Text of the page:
John Cleese has developed a line in fussy, fastidious characters placed in
exasperating situations, who disguise their frustrations with forced politeness
and sardonic comments until finally blowing. The condescendingly haughty Basil
Fawlty in Fawlty Towers (BBC, 1975; 1979) was followed by Clockwise (d.
Christopher Morahan, 1985), in which Cleese plays Brian Stimpson, a punctilious comprehensive school headmaster.
Stimpson resembles Fawlty in more ways than one. The first comprehensive
headmaster to be invited to chair the Headmaster's conference, with his pupils,
wife and colleagues he adopts a patronising air of superiority, but with his
social 'betters' he becomes a simpering suck-up - reminiscent of Fawlty's greasy
Stimpson's obsessive time-keeping hides a dark past of lateness and letdowns.
Indeed, his single-mindedness in expressing the virtues of punctuality seems to
be as much about convincing himself as anyone else. Statements such as "The
first step to knowing who we are is knowing where we are and when we are," have
a point. However, he appears oblivious to the person he is addressing and rudely
reprimands those who interrupt his rants.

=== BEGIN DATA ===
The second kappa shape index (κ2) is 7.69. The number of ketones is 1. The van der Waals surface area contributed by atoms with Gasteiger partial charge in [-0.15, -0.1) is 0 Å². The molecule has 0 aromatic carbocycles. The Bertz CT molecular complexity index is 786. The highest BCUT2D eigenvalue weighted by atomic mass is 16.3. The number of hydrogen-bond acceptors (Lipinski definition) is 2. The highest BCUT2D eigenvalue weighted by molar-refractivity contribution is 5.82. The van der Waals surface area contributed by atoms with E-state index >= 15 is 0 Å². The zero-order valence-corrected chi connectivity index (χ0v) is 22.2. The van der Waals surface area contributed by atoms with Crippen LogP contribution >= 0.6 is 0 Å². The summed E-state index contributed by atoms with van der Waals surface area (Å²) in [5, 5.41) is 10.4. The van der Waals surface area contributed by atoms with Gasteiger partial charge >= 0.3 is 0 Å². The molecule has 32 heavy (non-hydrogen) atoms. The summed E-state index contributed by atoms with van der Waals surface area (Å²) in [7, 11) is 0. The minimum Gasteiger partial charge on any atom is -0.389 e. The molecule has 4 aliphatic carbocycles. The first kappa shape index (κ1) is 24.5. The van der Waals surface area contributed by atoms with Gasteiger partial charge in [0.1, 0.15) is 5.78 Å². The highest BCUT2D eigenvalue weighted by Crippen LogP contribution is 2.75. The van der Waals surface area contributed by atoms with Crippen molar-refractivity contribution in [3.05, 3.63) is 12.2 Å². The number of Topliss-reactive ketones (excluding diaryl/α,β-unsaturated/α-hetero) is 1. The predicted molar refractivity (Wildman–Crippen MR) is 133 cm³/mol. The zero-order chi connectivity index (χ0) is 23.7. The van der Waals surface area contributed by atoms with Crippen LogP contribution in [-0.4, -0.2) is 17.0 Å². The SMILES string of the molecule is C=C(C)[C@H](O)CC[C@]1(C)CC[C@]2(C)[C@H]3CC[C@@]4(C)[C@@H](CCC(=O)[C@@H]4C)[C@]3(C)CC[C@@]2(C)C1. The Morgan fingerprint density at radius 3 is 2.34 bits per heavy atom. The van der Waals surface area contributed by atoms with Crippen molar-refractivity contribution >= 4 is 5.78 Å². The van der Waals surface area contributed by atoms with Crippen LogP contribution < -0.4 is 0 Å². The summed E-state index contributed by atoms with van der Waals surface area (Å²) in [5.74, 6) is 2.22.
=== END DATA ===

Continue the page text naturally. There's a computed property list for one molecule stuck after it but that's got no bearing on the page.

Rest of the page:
A series of catastrophic events test his resolve to breaking point. The
comedy that arises from Stimpson casually smashing a phone box after three have
failed him or stiffly kicking the car when it covers him in mud comes from
Cleese's forced restraint prior to these events.
Stimpson's snootiness is exposed as a mere façade, a mask he adopts to cover
aspects of his character he would prefer to remain hidden. But it is an act he
feels he must assume in order to better his social standing, to infiltrate
upper-class education from his comprehensive position. Indeed, in the upper
echelons of public school life, it is a social camouflage that might serve him
well - if only he could sustain it.
His journey is punctuated by a series of much-loved British stereotypes -
cockney train porter (Peter Needham); marigold-clad, continually chattering
housewife (Pat Keen); grass-chewing farmer (Tony Haygarth); blue-rinsed, dotty old ladies (Joan Hickson); posh, tea-drinking private school headmasters and suburban net curtain-twitching.
Viewed today, these might seem crude representations of Britishness. However,
as is the mark of a good comedy, they exaggerate the characters of the time it
was made, and force the home audience to laugh at itself. Indeed, it is the
supporting cast that accompanies Stimpson's calamitous odyssey that raises
Clockwise above lesser Cleese vehicles.